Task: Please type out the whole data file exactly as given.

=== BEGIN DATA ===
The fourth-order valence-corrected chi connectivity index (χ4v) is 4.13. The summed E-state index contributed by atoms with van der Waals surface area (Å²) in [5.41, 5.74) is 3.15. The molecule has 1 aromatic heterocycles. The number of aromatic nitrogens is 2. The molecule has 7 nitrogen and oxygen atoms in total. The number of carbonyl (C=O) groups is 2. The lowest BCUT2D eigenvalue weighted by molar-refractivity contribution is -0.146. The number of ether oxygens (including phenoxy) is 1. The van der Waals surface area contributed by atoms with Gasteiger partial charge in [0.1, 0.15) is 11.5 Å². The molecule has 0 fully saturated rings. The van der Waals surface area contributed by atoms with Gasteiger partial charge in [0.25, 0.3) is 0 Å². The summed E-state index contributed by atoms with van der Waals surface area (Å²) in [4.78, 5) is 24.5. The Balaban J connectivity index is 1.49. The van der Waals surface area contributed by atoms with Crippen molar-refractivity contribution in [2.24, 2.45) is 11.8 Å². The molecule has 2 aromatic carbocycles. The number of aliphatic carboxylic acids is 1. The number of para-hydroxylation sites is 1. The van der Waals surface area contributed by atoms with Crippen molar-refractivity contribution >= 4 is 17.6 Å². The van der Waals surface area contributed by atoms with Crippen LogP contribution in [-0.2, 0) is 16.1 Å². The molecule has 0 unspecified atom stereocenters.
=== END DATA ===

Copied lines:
The fourth-order valence-corrected chi connectivity index (χ4v) is 4.13. The summed E-state index contributed by atoms with van der Waals surface area (Å²) in [5.41, 5.74) is 3.15. The molecule has 1 aromatic heterocycles. The number of aromatic nitrogens is 2. The molecule has 7 nitrogen and oxygen atoms in total. The number of carbonyl (C=O) groups is 2. The lowest BCUT2D eigenvalue weighted by molar-refractivity contribution is -0.146. The number of ether oxygens (including phenoxy) is 1. The van der Waals surface area contributed by atoms with Gasteiger partial charge in [0.1, 0.15) is 11.5 Å². The molecule has 0 fully saturated rings. The van der Waals surface area contributed by atoms with Gasteiger partial charge in [0.25, 0.3) is 0 Å². The summed E-state index contributed by atoms with van der Waals surface area (Å²) in [4.78, 5) is 24.5. The Balaban J connectivity index is 1.49. The van der Waals surface area contributed by atoms with Crippen molar-refractivity contribution in [2.24, 2.45) is 11.8 Å². The molecule has 2 aromatic carbocycles. The number of aliphatic carboxylic acids is 1. The number of para-hydroxylation sites is 1. The van der Waals surface area contributed by atoms with Crippen molar-refractivity contribution >= 4 is 17.6 Å². The van der Waals surface area contributed by atoms with Crippen LogP contribution in [-0.2, 0) is 16.1 Å². The molecule has 0 unspecified atom stereocenters.